As a kid I had a silly dream of trying all possible ice cream pair combinations at Baskin Robbins 31 flavors. I was able to calculate there were $31\choose 2$, or 465. At a double scoop a day, that would take over a year.

But then I wondered, how much time would I save ordering only triple scoops? And what price would triple scoops have to be to make this worth it, money-wise?

Looking at the simpler general cases, say, n=4, there are 6 possible pairs: 1-2, 1-3, 1-4, 2-3, 2-4 and 3-4. We can cover them with three triple scoops.

  • 1-2-3 adds 12 13 23
  • 1-2-4 adds 14 24
  • 1-3-4 adds 34

It doesn't look like we can get all the combos in $\frac{n\choose 2}{3}$ scoops for just any value of n. If $n=1 mod 3$ then n is not even divisible by 3. But we can get close. For n=5, there are 10 possible pairs. We can cover them with four triple scoops.

  • 1-2-3 adds 12 13 23
  • 1-4-5 adds 14 15 45
  • 2-3-4 adds 24 34
  • 2-3-5 adds 25 35

For n=6, we take pairs with flavor 1 and get * 1-2-3 * 1-4-5 (note 1-6-x will cover 1-x again, so let's look elsewhere) * 2-4-6 * 3-4-6 * 2-3-5 * 1-5-6

This is 1+$\frac{n\choose 2}{3}$, or the best we can do knowing there will be one overlap.

For n=7,

  • 1-2-3
  • 1-4-5
  • 1-6-7
  • 2-4-6
  • 2-5-7
  • 3-4-7
  • 3-5-6

But there seems to be no easy way to induct to prove a general case. For instance, going from N to N+3 (or n+any odd number) means we will have to deal with overlapping triads that appear/disappear, N to N+2 means we will eventually hit 1 mod 3, and going from N to N+6 means we can't quite match up (n+1, ..., n+6) into tetrads before pairing them with (1...n). So I'm stuck.

There may be a canonical name for this sort of problem. I'd love to know it.


You child dream is real. It was proved by Kirkman in 1847.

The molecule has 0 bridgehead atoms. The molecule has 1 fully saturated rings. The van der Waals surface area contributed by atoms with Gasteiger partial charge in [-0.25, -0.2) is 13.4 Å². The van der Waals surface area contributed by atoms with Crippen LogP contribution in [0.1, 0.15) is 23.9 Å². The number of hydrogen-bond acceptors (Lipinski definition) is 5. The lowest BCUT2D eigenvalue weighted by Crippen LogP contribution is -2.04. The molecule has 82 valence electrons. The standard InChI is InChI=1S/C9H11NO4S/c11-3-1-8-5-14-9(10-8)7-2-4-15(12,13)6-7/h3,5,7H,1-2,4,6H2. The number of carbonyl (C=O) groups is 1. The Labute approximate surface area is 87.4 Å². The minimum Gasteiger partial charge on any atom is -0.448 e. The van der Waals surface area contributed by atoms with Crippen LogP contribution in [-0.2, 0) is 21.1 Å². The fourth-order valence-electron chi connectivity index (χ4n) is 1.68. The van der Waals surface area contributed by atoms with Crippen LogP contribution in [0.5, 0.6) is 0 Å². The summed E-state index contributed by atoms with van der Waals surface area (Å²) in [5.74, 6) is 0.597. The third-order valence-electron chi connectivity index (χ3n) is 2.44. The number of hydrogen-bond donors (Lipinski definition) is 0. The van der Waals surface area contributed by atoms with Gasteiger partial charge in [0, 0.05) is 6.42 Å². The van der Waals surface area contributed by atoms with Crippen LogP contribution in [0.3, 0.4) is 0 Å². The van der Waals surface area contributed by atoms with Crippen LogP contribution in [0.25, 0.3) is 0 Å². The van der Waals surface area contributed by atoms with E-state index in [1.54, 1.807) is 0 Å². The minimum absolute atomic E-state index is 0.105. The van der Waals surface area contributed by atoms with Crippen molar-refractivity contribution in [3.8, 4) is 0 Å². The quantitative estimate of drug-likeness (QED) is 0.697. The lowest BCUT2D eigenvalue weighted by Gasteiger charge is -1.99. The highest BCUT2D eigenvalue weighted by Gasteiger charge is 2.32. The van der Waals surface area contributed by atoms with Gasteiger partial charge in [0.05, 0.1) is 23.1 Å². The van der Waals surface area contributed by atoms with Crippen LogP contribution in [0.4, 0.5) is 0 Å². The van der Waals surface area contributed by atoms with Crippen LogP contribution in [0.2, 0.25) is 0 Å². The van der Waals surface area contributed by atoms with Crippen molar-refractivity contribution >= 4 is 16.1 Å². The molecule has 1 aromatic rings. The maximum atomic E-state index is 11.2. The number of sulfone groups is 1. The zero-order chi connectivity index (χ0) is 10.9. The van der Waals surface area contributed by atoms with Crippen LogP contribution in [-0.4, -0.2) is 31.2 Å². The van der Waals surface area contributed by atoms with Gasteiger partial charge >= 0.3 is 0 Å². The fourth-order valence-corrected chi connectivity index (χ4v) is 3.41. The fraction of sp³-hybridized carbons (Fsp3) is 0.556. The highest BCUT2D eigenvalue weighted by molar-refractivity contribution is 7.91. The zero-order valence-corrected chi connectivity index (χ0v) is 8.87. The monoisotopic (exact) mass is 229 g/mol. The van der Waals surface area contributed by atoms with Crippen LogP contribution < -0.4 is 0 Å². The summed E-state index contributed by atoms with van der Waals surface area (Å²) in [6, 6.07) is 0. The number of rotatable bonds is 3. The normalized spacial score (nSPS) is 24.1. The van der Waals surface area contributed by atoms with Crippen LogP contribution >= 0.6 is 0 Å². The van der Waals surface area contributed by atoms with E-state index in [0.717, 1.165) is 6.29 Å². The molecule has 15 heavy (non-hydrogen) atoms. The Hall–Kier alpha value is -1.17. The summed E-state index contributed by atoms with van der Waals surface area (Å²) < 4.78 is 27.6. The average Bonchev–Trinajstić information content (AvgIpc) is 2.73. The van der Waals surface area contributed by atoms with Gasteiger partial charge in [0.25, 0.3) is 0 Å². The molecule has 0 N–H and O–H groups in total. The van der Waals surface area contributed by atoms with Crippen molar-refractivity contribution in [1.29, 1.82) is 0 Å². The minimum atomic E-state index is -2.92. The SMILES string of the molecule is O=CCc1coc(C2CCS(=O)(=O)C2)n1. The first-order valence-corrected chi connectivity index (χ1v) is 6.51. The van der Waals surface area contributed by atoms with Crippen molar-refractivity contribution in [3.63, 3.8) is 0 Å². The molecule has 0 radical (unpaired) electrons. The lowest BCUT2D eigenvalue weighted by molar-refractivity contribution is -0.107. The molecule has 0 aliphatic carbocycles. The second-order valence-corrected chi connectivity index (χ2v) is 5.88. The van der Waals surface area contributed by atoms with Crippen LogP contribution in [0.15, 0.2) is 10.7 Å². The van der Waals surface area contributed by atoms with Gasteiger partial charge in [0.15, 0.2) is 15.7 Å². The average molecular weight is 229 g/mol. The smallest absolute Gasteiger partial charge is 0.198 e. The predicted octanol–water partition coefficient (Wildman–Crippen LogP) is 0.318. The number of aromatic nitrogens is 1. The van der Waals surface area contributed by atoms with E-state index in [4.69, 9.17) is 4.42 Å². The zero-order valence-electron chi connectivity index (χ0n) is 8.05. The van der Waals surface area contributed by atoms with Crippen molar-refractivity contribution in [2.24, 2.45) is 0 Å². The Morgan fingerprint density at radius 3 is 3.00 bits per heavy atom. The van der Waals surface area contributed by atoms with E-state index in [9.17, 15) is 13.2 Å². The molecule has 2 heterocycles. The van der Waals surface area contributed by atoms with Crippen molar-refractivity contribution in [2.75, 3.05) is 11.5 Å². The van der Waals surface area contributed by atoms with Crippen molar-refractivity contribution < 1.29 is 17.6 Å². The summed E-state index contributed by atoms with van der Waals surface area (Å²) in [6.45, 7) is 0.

We considered this problem a few years ago. We formulated it as follows. Given natural numbers $n$ and $k<n$, find the smallest number $c(n,k)$ of copies of a complete graph $K_k$, covering all edges of a complete graph $K_n$. We were interested in cases $k=3$ (as you) and $k=4$.

This problem is closely related with Steiner systems. Namely, a required cover without overlapping edges exists iff Steiner system $S(2,k,n)$ exists. In particular, for $k=3$, $S(2,k,n)$ is a Steiner triple system, which exists iff $n\equiv 1\pmod 6$ or $n\equiv 3\pmod 6$. For instance, you already constructed a Steiner triple system $S(2,3,7)$. Also such a system is depicted as the Fano plane at the linked page. Since $31\equiv 1\pmod 6$, you can perfectly realize your child dream by triple scoops without overlaps.

Concerning the general case, since a graph $K_t$ has ${t\choose 2}$ edges, we have $c(n,3)\ge \tfrac {n\choose 2}{3\choose 2}=\tfrac {n(n-1)}{6}.$ We get an upper bound for $c(n,3)$ by adding vertices to the graph $K_n$ until a Steiner system exists for $n$. It follows that $c(n,3)\le \tfrac {(n+3)(n+1)}{6}$. So, asymptotically $c(n,3)=\frac {n^2}{6}+O(n)$.


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